Below is something rare. You see two minimal surfaces in an (invisible) box that share many properties, but also couldn’t be more different.
Let’s first talk about what they have in common: They share lines at the top and bottom of the box, and they meet the vertical faces of the same box orthogonally. This means you can extend both surfaces indefinitely by translating the boxed surfaces around, in which they become triply periodic surface of genus 3.
How are the different? The red one is a little bit more symmetric and belongs to a 2-dimensional deformation family of the Diamond surface that has been known for about 150 years. You can see how these surfaces deform in an earlier post.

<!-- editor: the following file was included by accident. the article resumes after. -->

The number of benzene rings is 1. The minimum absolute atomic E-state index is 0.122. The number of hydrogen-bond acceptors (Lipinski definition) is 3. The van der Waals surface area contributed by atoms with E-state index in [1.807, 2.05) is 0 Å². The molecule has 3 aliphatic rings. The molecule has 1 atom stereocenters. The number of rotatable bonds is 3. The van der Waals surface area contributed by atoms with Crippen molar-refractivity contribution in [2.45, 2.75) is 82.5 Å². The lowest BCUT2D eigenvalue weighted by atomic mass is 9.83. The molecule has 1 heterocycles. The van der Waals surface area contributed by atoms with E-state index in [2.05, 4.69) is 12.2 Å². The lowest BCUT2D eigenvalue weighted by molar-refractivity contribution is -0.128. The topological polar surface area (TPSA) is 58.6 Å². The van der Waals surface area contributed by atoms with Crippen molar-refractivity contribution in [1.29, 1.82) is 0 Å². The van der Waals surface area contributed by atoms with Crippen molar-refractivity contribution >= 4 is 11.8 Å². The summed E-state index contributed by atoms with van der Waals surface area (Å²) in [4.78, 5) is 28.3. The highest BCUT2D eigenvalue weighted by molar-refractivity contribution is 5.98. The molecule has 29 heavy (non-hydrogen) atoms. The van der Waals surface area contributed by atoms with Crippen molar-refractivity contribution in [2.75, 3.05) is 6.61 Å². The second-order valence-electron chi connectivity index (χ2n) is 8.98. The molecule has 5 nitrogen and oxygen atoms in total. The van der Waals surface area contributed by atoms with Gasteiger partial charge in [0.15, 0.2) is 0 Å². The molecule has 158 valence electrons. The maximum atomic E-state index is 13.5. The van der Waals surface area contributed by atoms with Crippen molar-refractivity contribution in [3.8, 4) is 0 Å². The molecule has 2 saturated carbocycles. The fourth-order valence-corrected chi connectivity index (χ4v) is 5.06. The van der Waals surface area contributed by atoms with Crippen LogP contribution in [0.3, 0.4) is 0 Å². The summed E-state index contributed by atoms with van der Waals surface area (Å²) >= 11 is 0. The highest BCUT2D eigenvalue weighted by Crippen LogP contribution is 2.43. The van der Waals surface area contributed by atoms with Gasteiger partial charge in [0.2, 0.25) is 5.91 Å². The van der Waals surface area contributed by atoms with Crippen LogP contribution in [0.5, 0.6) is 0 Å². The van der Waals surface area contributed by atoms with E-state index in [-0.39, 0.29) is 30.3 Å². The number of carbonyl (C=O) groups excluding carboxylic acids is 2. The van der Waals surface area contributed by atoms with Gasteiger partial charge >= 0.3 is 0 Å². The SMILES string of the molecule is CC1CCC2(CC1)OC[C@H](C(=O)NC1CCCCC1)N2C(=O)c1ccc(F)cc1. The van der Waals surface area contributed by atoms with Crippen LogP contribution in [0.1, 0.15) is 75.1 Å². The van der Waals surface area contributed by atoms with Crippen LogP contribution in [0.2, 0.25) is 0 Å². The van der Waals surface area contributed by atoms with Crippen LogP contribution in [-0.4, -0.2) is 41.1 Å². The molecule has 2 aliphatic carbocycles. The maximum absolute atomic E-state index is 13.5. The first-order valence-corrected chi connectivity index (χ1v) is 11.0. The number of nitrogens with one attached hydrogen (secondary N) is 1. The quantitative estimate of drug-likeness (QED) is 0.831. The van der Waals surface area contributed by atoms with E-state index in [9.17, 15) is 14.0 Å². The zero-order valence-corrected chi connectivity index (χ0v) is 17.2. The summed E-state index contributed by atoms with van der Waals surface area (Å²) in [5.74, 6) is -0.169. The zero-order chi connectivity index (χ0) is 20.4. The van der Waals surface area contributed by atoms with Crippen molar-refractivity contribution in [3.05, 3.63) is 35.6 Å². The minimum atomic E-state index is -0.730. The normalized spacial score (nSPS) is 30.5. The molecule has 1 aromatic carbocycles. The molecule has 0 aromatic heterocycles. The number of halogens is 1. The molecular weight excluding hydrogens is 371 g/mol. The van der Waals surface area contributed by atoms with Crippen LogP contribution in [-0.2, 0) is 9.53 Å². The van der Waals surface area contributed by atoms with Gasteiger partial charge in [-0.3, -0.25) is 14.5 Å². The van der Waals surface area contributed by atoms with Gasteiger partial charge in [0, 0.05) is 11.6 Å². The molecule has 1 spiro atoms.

The other one belongs to a different deformation family that is only a few weeks old, discovered by Hao Chen, and of which you can see here some wide angle pictures, with clearly different behavior.
These surfaces existed right under our nose, but nobody expected them to exist, because minimal surfaces are usually content with a single symmetric solution. Chances are that these surface hold the key in understanding the entire 5-dimensional space of all triply periodic minimal surfaces of genus 3.